It’s that part of me that’s allowed me to start a blog, write a book, and pursue the things I really believe God created me to do.
So she’s not a bad gal, she just needs to be reigned in a little bit to give room for the other parts of me — the parts I haven’t seen in as long as I can remember.
So that’s my mission for this summer. My mission is to rest, to breathe, to be, to read, to think, to notice, to delight. My mission is to connect with my heart more often than I connect with my inbox. To be more present, less stressed, more delighted, less distracted.
And I have to tell you… so far it’s been hard and amazing, both in equal measure.
It’s been hard because rest is almost impossible, I’m convinced.
Maybe it’s just me, but there is always something to do, always something that I “really should be doing,” and it’s really hard for me not to feel like I’m wasting time when I leave to-dos undone.
It’s taken discipline, working to let go of the idea that I can and should do it all. I’ve had to bring my husband and my family and my friends into my struggle so they can hold me accountable, and I’ve had to create strict boundaries for that stiletto lady, to keep her from taking over again.
But it’s also been wonderful.
Last week I was home in Denver visiting my people. My dad’s birthday just so happened to fall on Father’s Day, so my mom and I cooked up a surprise visit. He had no idea I was coming, and was shocked to find out that I’d be there for the whole week.
I got to spend time with my sister, and my parents, and my very best friends. I got to be there for my best friend Kelsey’s baby shower, and for lots of long lunches, and for a baseball game and a pool day and for more laughing than my stomach could handle.
And the best part is… I didn’t work at ALL. Okay — I worked for maybe an hour every day. But y’all, that is an improvement.
I set down work for awhile, gave up on being productive, and decided that officially and for real, rest had to become a priority.
The change was palpable and instantaneous.
I took my sweet puppy on a walk one night, and as the sun shone golden on my childhood neighborhood, I could feel the color coming back to my cheeks, that part of my heart slowly coming back to life.
It’s just the best.
So… with that being said, now I’d love to hear from you.
Is this something you struggle with ever? Is rest hard for you? Do you find yourself sacrificing heart and connection in the name of productivity? I’d love to hear if this is something you’ve ever wrestled with!
And if it is, I’d love to share a few of the questions I’ve been asking myself as I’ve been making intentional plans for resting this summer.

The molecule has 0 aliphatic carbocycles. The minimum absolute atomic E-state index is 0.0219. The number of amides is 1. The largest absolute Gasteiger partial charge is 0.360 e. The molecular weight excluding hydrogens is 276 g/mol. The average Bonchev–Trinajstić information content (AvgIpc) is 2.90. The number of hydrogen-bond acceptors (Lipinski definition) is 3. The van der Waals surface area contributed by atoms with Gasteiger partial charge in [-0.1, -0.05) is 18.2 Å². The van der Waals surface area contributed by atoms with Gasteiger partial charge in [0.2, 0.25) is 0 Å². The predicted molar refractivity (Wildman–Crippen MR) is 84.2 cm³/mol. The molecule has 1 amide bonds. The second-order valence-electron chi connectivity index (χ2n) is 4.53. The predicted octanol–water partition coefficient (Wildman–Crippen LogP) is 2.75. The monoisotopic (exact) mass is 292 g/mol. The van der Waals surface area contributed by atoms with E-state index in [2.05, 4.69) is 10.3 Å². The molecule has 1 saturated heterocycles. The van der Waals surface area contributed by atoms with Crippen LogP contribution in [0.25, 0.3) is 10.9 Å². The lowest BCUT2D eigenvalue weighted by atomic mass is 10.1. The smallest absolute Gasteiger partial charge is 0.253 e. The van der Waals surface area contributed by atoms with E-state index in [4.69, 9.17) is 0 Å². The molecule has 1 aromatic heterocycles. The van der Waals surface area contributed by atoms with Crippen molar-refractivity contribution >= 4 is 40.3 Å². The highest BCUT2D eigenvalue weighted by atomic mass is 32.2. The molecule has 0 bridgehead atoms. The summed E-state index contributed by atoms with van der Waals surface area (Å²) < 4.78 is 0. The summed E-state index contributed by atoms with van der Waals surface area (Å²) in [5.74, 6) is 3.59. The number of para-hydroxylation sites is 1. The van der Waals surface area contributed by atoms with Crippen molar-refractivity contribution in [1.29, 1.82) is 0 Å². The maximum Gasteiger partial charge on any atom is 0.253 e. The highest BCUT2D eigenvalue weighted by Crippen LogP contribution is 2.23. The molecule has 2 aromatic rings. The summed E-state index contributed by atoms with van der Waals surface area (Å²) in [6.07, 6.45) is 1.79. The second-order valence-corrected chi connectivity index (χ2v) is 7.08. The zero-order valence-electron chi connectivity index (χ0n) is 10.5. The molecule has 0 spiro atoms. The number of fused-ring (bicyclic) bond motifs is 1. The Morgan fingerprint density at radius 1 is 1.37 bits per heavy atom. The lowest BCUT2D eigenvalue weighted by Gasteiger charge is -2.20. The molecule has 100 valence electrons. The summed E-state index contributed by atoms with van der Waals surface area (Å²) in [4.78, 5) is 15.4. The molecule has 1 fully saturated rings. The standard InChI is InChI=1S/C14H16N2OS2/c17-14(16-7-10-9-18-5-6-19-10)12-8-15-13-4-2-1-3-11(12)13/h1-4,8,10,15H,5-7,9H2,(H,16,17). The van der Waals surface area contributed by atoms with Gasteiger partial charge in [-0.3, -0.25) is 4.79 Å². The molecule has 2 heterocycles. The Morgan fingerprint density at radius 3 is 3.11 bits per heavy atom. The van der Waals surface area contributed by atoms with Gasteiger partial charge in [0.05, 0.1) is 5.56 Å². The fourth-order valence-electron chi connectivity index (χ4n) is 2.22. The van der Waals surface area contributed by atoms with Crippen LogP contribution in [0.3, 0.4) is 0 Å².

I hope they’re as helpful in guiding you towards rest as they have been for me! Oh, and if they’re helpful, I’d love to hear some of your answers to the questions in the comments!
There’s nothing more powerful, or more freeing than knowing we’re not alone in what we’re going through. 🙂
Okay, here are the questions:
1. How are you feeling as you’re going into summer?
2. How have past summers been for you? Have they been relaxing? If so, how did you make that happen? Or, have they been stressful? And if so, what contributed to that stress?
3. In a perfect world, what would this summer look like for you? Or better yet, how would you like to feel as you walk into fall?
4. What are some intentional things you need to do to make that happen?
5. One of my favorite ways to figure out steps forward is to make a to-do list, and actually, my very favorite place to start is with a to-don’t list. It’s a great way to put some limits on our productive selves — to say, “Nope, sorry lady, you need to focus that productivity, time, and heart, elsewhere!” So what are some things you’re going to lay down this summer, some things you’re going to let yourself off the hook from doing? What’s on your to-don’t list?
6. What WILL you do this summer? What are the most important, tangible things that you can do this summer to make it a summer of rest?
7. What’s a first step you can take right now, today to get started?
I’d love to hear your answers! Pop them in the comments below when you’re done, and cheers to a summer of rest sweet friends. 🙂
All my love,
P.S. Have you picked up a free copy of my book, The Lipstick Gospel? If not, I’d love to send you one! It’s the story of how one sorority girl (me!) found God in heartbreak, the Sistine Chapel, and the perfect cappuccino. Click here to download your free copy! 🙂